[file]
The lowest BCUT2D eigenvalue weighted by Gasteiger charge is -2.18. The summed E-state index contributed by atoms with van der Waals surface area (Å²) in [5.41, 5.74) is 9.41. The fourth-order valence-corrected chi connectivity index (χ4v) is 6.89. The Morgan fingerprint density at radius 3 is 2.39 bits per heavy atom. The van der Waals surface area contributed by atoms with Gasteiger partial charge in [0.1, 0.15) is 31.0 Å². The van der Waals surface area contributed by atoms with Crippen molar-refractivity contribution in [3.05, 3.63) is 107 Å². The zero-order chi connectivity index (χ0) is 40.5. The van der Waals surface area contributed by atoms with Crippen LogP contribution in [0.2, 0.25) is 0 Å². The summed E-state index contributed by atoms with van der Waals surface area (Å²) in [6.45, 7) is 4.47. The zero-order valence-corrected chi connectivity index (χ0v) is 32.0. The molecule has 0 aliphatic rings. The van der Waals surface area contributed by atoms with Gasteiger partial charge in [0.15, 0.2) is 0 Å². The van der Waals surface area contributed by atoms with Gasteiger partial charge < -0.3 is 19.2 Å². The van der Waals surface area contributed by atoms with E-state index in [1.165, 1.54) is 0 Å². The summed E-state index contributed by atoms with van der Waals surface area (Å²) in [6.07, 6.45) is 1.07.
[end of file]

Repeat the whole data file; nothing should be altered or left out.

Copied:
The lowest BCUT2D eigenvalue weighted by Gasteiger charge is -2.18. The summed E-state index contributed by atoms with van der Waals surface area (Å²) in [5.41, 5.74) is 9.41. The fourth-order valence-corrected chi connectivity index (χ4v) is 6.89. The Morgan fingerprint density at radius 3 is 2.39 bits per heavy atom. The van der Waals surface area contributed by atoms with Gasteiger partial charge in [0.1, 0.15) is 31.0 Å². The van der Waals surface area contributed by atoms with Crippen molar-refractivity contribution in [3.05, 3.63) is 107 Å². The zero-order chi connectivity index (χ0) is 40.5. The van der Waals surface area contributed by atoms with Crippen LogP contribution in [0.2, 0.25) is 0 Å². The summed E-state index contributed by atoms with van der Waals surface area (Å²) in [6.45, 7) is 4.47. The zero-order valence-corrected chi connectivity index (χ0v) is 32.0. The molecule has 0 aliphatic rings. The van der Waals surface area contributed by atoms with Gasteiger partial charge in [0.15, 0.2) is 0 Å². The van der Waals surface area contributed by atoms with Gasteiger partial charge < -0.3 is 19.2 Å². The van der Waals surface area contributed by atoms with E-state index in [1.165, 1.54) is 0 Å². The summed E-state index contributed by atoms with van der Waals surface area (Å²) in [6.07, 6.45) is 1.07.